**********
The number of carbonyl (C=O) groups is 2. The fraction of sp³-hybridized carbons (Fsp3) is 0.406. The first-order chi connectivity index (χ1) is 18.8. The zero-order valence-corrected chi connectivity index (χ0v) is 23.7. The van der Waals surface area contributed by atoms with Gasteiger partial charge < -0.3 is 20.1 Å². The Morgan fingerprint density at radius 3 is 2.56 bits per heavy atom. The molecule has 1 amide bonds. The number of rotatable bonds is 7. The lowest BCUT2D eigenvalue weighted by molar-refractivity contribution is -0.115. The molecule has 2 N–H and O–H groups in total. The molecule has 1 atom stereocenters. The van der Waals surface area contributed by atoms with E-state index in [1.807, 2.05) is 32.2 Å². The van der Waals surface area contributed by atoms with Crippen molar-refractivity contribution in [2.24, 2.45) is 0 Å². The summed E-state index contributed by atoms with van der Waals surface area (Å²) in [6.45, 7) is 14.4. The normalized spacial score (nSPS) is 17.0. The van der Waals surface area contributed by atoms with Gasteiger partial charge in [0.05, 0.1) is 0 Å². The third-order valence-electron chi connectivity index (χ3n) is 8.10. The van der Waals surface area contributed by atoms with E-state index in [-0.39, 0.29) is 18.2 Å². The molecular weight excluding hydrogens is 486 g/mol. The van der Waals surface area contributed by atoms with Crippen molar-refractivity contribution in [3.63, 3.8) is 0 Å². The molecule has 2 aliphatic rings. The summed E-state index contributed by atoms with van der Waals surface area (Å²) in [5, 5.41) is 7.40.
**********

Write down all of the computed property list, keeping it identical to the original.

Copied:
The number of carbonyl (C=O) groups is 2. The fraction of sp³-hybridized carbons (Fsp3) is 0.406. The first-order chi connectivity index (χ1) is 18.8. The zero-order valence-corrected chi connectivity index (χ0v) is 23.7. The van der Waals surface area contributed by atoms with Gasteiger partial charge < -0.3 is 20.1 Å². The Morgan fingerprint density at radius 3 is 2.56 bits per heavy atom. The molecule has 1 amide bonds. The number of rotatable bonds is 7. The lowest BCUT2D eigenvalue weighted by molar-refractivity contribution is -0.115. The molecule has 2 N–H and O–H groups in total. The molecule has 1 atom stereocenters. The van der Waals surface area contributed by atoms with E-state index in [1.807, 2.05) is 32.2 Å². The van der Waals surface area contributed by atoms with Crippen molar-refractivity contribution in [2.24, 2.45) is 0 Å². The summed E-state index contributed by atoms with van der Waals surface area (Å²) in [6.45, 7) is 14.4. The normalized spacial score (nSPS) is 17.0. The van der Waals surface area contributed by atoms with Gasteiger partial charge in [0.05, 0.1) is 0 Å². The third-order valence-electron chi connectivity index (χ3n) is 8.10. The van der Waals surface area contributed by atoms with E-state index in [-0.39, 0.29) is 18.2 Å². The molecular weight excluding hydrogens is 486 g/mol. The van der Waals surface area contributed by atoms with Crippen molar-refractivity contribution in [3.63, 3.8) is 0 Å². The molecule has 2 aliphatic rings. The summed E-state index contributed by atoms with van der Waals surface area (Å²) in [5, 5.41) is 7.40.